Where the local utility merely provides back-up, it should be appropriate to implement standby rates that reflect the costs to reserve capacity for the peaker plant.
Again, the objective is to develop rates that will not cause other customers to unfairly bear costs to serve the peaker plant.
Decommissioning Peaker Plants
Most, if not all, electric generating facilities being proposed are fueled by natural gas. Some also use oil as an auxiliary fuel. These plants, if constructed, may be economically feasible only as long as the price of fuel is low or there is a market for their electricity production.
The contractual relations between a peaker plant and a water utility should anticipate the decommissioning of these plants, either prematurely or at the end of their service lives. For example, if a plant is terminated, who will be responsible for resulting excess capacity in the local public water supply? Who will be responsible for capping the plant’s wells? Who will be responsible if leakage from the plant has contaminated the source of supply for the local water utility? Where is the accountability when these plants are closed down?
It would seem appropriate to provide for a decommissioning procedure to protect water sources and the water utility when these plants are removed from service. At the very least, there should be a procedure to assure remediation and restoration funds will be available if plant owners abandon plants without protecting water resources. Another possibility is a requirement that a surety bond or letter of credit be posted to secure the obligation to protect water resources.
Siting of Peaker Plants
In some states, siting of electric generation plants is considered a local issue. However, there may be siting concerns of a broader interest, as related to water use.
Recent proposals indicate multiple peaker plants in close proximity to each other. What is the impact of multiple draw downs on an aquifer at a particular location?
Another concern relates to soil conditions at a proposed site. How vulnerable are site conditions to a contamination spill? Could a shallow aquifer be adversely affected?
Water utilities should monitor these issues as they are considered through any regulatory process.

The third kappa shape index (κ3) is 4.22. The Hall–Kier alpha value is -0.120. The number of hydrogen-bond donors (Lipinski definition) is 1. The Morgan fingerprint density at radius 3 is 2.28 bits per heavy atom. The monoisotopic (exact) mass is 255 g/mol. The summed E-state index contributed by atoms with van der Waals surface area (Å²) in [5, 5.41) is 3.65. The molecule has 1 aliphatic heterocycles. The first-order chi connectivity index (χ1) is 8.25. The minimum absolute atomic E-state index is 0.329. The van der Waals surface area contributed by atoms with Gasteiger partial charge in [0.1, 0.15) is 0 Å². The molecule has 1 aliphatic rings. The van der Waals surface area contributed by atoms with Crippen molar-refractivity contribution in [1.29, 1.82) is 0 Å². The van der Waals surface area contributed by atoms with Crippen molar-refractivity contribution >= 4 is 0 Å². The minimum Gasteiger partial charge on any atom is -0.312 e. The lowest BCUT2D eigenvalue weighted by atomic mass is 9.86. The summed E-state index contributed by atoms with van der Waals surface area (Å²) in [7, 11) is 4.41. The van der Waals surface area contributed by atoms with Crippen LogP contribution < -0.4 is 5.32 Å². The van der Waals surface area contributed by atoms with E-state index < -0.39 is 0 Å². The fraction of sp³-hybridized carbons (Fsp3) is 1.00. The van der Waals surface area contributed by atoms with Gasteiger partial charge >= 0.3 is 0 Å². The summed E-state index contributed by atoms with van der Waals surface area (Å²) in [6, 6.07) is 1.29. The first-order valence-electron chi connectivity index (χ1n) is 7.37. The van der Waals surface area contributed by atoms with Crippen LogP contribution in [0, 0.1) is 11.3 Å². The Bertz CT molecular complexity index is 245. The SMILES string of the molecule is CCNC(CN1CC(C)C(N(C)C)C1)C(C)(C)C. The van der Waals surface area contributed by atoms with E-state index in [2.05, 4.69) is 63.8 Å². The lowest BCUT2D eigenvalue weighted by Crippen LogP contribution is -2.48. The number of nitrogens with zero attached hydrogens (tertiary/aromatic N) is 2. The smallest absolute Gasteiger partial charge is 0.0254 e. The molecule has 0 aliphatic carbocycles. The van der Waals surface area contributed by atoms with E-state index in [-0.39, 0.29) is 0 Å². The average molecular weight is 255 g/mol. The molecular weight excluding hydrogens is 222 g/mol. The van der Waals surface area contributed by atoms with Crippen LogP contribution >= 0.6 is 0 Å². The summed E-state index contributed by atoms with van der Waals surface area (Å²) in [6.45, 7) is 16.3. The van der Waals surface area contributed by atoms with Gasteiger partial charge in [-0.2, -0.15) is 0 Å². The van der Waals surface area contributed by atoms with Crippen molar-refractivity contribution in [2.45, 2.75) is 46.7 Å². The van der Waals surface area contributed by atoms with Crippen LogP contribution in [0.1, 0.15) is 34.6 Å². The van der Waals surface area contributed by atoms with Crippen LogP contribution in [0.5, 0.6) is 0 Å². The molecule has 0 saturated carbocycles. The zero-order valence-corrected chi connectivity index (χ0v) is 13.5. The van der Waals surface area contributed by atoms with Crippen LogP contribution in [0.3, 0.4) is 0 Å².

The importance of watershed protection is clear. Since water utilities are responsible to treat surface water that may be contaminated by others, it makes sense to discourage such contamination sources. Surface water resources need protection against potential adverse run-off from peaker plant sites and from untreated or inadequately treated waste disposal.
When an electric generation facility is partially served by a public water supply and partially served by the facility’s own wells, there should be assurance that no cross-connections will exist. For example, the public water supply may provide water for domestic use and fire protection, while the facility uses its own wells for process water. However, the public water supply also might provide back-up in the event the wells are out of service.
Local water utilities may not necessarily have staff with skills to constantly monitor for cross-connections in generating plants. Indeed, it is not clear that they even would have access to the plants. Who then will be responsible for policing for cross-connections and protecting the public water supply?
Water utilities should be diligent not only in structuring their contractual relationships with peaker plants but also in monitoring the environmental impacts and the permitting regulatory process. Service agreements should be crafted to assure compensatory rates as well as to assure that all risks imposed by a peaker plant are shifted to the facility.